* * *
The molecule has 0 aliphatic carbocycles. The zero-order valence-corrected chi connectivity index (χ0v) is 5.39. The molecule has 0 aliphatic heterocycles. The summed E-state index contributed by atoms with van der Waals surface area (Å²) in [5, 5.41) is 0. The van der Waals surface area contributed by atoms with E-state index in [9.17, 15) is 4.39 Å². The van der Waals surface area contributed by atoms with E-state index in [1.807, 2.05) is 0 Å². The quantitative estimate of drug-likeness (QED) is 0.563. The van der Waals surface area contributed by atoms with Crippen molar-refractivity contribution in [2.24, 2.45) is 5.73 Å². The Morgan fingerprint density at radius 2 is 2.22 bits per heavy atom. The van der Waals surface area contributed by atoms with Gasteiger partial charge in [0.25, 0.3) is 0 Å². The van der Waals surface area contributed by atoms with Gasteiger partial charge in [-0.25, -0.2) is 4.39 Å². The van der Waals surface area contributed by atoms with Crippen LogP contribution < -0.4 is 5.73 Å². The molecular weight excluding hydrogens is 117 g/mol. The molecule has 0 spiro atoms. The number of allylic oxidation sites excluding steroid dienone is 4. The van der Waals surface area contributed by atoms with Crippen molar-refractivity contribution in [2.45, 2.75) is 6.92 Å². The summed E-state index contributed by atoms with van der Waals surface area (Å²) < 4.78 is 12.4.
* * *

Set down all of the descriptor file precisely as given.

The molecule has 0 aliphatic carbocycles. The zero-order valence-corrected chi connectivity index (χ0v) is 5.39. The molecule has 0 aliphatic heterocycles. The summed E-state index contributed by atoms with van der Waals surface area (Å²) in [5, 5.41) is 0. The van der Waals surface area contributed by atoms with E-state index in [9.17, 15) is 4.39 Å². The van der Waals surface area contributed by atoms with E-state index in [1.807, 2.05) is 0 Å². The quantitative estimate of drug-likeness (QED) is 0.563. The van der Waals surface area contributed by atoms with Crippen molar-refractivity contribution in [2.24, 2.45) is 5.73 Å². The Morgan fingerprint density at radius 2 is 2.22 bits per heavy atom. The van der Waals surface area contributed by atoms with Gasteiger partial charge in [0.25, 0.3) is 0 Å². The van der Waals surface area contributed by atoms with Gasteiger partial charge in [-0.25, -0.2) is 4.39 Å². The van der Waals surface area contributed by atoms with Crippen LogP contribution < -0.4 is 5.73 Å². The molecular weight excluding hydrogens is 117 g/mol. The molecule has 0 spiro atoms. The number of allylic oxidation sites excluding steroid dienone is 4. The van der Waals surface area contributed by atoms with Crippen molar-refractivity contribution in [2.45, 2.75) is 6.92 Å². The summed E-state index contributed by atoms with van der Waals surface area (Å²) < 4.78 is 12.4.